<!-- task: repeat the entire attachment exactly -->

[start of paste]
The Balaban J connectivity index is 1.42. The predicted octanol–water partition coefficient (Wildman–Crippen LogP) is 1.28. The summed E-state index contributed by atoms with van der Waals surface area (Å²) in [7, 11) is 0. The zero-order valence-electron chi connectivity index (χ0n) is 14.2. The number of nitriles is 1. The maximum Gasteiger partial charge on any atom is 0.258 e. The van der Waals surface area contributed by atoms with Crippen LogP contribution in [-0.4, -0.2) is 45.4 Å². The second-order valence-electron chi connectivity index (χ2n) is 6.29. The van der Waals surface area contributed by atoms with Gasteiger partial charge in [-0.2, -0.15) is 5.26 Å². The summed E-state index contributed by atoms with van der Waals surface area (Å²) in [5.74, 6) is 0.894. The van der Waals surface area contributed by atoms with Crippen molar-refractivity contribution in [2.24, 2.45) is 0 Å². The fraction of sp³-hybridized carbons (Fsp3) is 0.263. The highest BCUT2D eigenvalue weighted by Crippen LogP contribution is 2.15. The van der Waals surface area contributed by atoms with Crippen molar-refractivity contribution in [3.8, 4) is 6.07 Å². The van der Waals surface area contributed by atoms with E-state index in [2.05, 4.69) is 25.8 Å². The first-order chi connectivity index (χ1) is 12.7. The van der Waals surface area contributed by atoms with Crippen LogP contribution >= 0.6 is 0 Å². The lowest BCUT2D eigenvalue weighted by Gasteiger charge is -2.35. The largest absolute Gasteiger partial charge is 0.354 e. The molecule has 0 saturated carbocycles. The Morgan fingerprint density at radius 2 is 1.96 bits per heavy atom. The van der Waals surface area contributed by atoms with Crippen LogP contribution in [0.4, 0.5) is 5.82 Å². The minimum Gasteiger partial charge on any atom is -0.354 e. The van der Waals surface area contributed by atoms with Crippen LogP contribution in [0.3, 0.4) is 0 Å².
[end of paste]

The Balaban J connectivity index is 1.42. The predicted octanol–water partition coefficient (Wildman–Crippen LogP) is 1.28. The summed E-state index contributed by atoms with van der Waals surface area (Å²) in [7, 11) is 0. The zero-order valence-electron chi connectivity index (χ0n) is 14.2. The number of nitriles is 1. The maximum Gasteiger partial charge on any atom is 0.258 e. The van der Waals surface area contributed by atoms with Crippen LogP contribution in [-0.4, -0.2) is 45.4 Å². The second-order valence-electron chi connectivity index (χ2n) is 6.29. The van der Waals surface area contributed by atoms with Gasteiger partial charge in [-0.2, -0.15) is 5.26 Å². The summed E-state index contributed by atoms with van der Waals surface area (Å²) in [5.74, 6) is 0.894. The van der Waals surface area contributed by atoms with Crippen molar-refractivity contribution in [2.24, 2.45) is 0 Å². The fraction of sp³-hybridized carbons (Fsp3) is 0.263. The highest BCUT2D eigenvalue weighted by Crippen LogP contribution is 2.15. The van der Waals surface area contributed by atoms with Crippen molar-refractivity contribution in [3.8, 4) is 6.07 Å². The van der Waals surface area contributed by atoms with E-state index in [2.05, 4.69) is 25.8 Å². The first-order chi connectivity index (χ1) is 12.7. The van der Waals surface area contributed by atoms with Crippen LogP contribution >= 0.6 is 0 Å². The lowest BCUT2D eigenvalue weighted by Gasteiger charge is -2.35. The largest absolute Gasteiger partial charge is 0.354 e. The molecule has 0 saturated carbocycles. The Morgan fingerprint density at radius 2 is 1.96 bits per heavy atom. The van der Waals surface area contributed by atoms with Crippen LogP contribution in [0.4, 0.5) is 5.82 Å². The minimum Gasteiger partial charge on any atom is -0.354 e. The van der Waals surface area contributed by atoms with Crippen LogP contribution in [0.3, 0.4) is 0 Å².